Review by Sean Boelman
Written and directed by Joshua Friedlander, Holly Slept Over is an unabashedly unconventional new sex comedy that will almost certainly turn heads. With a simple but admittedly pretty intriguing premise, the film will be able to maintain the audience’s interest even when it takes some misguided wrong turns.
The movie tells the story of a couple who begins to experience a rift in their marriage when her former college roommate comes to stay for a weekend, causing both of them to doubt their feelings and desires. What makes this film stand out from other similar comedies is that the movie is not from the perspective of the third wheel, but rather, the couple.
Perhaps the biggest thing holding this film back is that it contains a forced subplot involving the main couple’s friends whose relationship is also in turmoil. Although it is understandable why Friedlander decided to include this in the script, it did not demand so much of the movie’s run time. For the most part, this storyline is more problematic than beneficial to the film’s message.
As a whole, the movie feels somewhat mean-spirited, which is often frustrating. Even though the ending of the film is ultimately satisfying and has a positive message about the importance of open communication with one’s significant other, it takes a long time to get to that point, and the journey along the way is not a very enlightening one.
For a majority of the movie, the characters are mostly very dislikable. All but one of the characters is depicted in a way that makes them seem duplicitous and manipulative. It’s very difficult for one to sympathize with characters who are committing so many dubious actions in order to fulfill their sexual fantasies, creating this undeniably toxic situation.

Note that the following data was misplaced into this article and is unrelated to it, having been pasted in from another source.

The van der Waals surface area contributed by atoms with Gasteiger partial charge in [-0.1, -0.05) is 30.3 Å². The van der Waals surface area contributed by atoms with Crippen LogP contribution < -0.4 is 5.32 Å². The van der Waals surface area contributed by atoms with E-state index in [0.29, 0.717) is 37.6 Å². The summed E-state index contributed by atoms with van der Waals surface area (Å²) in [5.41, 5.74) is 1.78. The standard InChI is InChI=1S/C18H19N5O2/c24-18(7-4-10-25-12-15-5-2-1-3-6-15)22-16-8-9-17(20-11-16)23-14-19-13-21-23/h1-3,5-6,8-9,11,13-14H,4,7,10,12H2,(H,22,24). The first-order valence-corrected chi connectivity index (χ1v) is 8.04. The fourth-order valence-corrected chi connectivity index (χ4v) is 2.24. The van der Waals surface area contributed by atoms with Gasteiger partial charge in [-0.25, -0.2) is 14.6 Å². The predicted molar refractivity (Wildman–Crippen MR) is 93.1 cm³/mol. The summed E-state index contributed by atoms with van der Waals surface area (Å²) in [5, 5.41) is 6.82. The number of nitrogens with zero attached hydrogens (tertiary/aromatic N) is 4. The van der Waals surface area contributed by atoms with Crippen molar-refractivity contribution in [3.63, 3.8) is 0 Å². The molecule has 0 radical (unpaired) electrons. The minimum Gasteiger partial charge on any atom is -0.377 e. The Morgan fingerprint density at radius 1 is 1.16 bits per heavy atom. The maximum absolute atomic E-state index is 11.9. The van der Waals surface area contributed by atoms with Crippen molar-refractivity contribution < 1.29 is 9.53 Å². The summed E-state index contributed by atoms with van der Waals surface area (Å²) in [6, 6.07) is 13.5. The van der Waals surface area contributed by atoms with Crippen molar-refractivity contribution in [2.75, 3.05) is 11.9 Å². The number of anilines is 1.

That said, the film does manage to stay afloat for the most part thanks to the solid cast. As the eponymous character, Nathalie Emmanuel is very charming, even though her character isn’t the most likably-written. Britt Lower and Josh Lawson have good chemistry together as the central couple, particularly in the bickering scenes. Ron Livingston is also funny despite the sometimes blatantly offensive material he is given.
On a technical level, the movie is mostly very low-key, but that can be expected of a modest comedy like this. The bare minimum of technical competency is achieved, and even though the film can’t be bothered to do something much more ambitious with its comedic rhythm, it has enough laughs that are edited in a way as to be moderately entertaining.
Holly Slept Over has quite a few problems, and it’s honestly very surprising that a film like this can even be released today. Still, despite the lack of relevant insight that Friendlander seems to hope the script has, there’s enough laughs here to make this worth a rental… just not on date night.
Holly Slept Over hits VOD on March 3.
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